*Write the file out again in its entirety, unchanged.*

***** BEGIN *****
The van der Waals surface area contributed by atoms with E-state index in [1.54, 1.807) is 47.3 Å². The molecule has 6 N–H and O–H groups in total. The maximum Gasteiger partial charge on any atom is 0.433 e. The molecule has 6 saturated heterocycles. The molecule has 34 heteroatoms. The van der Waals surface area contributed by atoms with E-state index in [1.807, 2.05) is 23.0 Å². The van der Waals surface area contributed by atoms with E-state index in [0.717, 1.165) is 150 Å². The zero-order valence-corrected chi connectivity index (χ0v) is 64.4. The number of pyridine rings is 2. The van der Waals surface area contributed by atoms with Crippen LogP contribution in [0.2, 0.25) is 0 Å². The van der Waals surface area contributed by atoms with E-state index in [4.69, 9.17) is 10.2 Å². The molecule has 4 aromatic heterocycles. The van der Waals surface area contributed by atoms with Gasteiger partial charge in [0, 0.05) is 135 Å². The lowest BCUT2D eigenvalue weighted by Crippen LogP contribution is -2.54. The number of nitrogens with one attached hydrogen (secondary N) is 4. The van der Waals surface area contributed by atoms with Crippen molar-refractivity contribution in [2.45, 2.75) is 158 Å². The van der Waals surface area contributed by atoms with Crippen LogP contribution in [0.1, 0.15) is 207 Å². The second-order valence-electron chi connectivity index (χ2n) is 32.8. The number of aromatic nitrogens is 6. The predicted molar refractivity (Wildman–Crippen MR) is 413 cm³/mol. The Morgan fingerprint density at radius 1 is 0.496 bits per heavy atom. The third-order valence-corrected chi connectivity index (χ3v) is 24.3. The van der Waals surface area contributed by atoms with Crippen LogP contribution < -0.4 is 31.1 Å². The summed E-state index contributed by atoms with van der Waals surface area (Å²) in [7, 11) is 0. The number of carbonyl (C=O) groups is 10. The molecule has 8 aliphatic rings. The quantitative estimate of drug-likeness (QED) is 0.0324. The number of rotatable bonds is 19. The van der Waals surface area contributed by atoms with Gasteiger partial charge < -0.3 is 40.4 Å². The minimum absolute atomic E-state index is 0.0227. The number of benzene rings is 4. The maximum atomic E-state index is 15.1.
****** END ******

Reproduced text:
The van der Waals surface area contributed by atoms with E-state index in [1.54, 1.807) is 47.3 Å². The molecule has 6 N–H and O–H groups in total. The maximum Gasteiger partial charge on any atom is 0.433 e. The molecule has 6 saturated heterocycles. The molecule has 34 heteroatoms. The van der Waals surface area contributed by atoms with E-state index in [1.807, 2.05) is 23.0 Å². The van der Waals surface area contributed by atoms with E-state index in [0.717, 1.165) is 150 Å². The zero-order valence-corrected chi connectivity index (χ0v) is 64.4. The number of pyridine rings is 2. The van der Waals surface area contributed by atoms with Crippen LogP contribution in [0.2, 0.25) is 0 Å². The van der Waals surface area contributed by atoms with E-state index in [4.69, 9.17) is 10.2 Å². The molecule has 4 aromatic heterocycles. The van der Waals surface area contributed by atoms with Gasteiger partial charge in [0, 0.05) is 135 Å². The lowest BCUT2D eigenvalue weighted by Crippen LogP contribution is -2.54. The number of nitrogens with one attached hydrogen (secondary N) is 4. The van der Waals surface area contributed by atoms with Crippen molar-refractivity contribution in [2.45, 2.75) is 158 Å². The van der Waals surface area contributed by atoms with Crippen LogP contribution in [0.1, 0.15) is 207 Å². The second-order valence-electron chi connectivity index (χ2n) is 32.8. The number of aromatic nitrogens is 6. The predicted molar refractivity (Wildman–Crippen MR) is 413 cm³/mol. The Morgan fingerprint density at radius 1 is 0.496 bits per heavy atom. The third-order valence-corrected chi connectivity index (χ3v) is 24.3. The van der Waals surface area contributed by atoms with Crippen LogP contribution < -0.4 is 31.1 Å². The summed E-state index contributed by atoms with van der Waals surface area (Å²) in [7, 11) is 0. The number of carbonyl (C=O) groups is 10. The molecule has 8 aliphatic rings. The quantitative estimate of drug-likeness (QED) is 0.0324. The number of rotatable bonds is 19. The van der Waals surface area contributed by atoms with Gasteiger partial charge < -0.3 is 40.4 Å². The minimum absolute atomic E-state index is 0.0227. The number of benzene rings is 4. The maximum atomic E-state index is 15.1.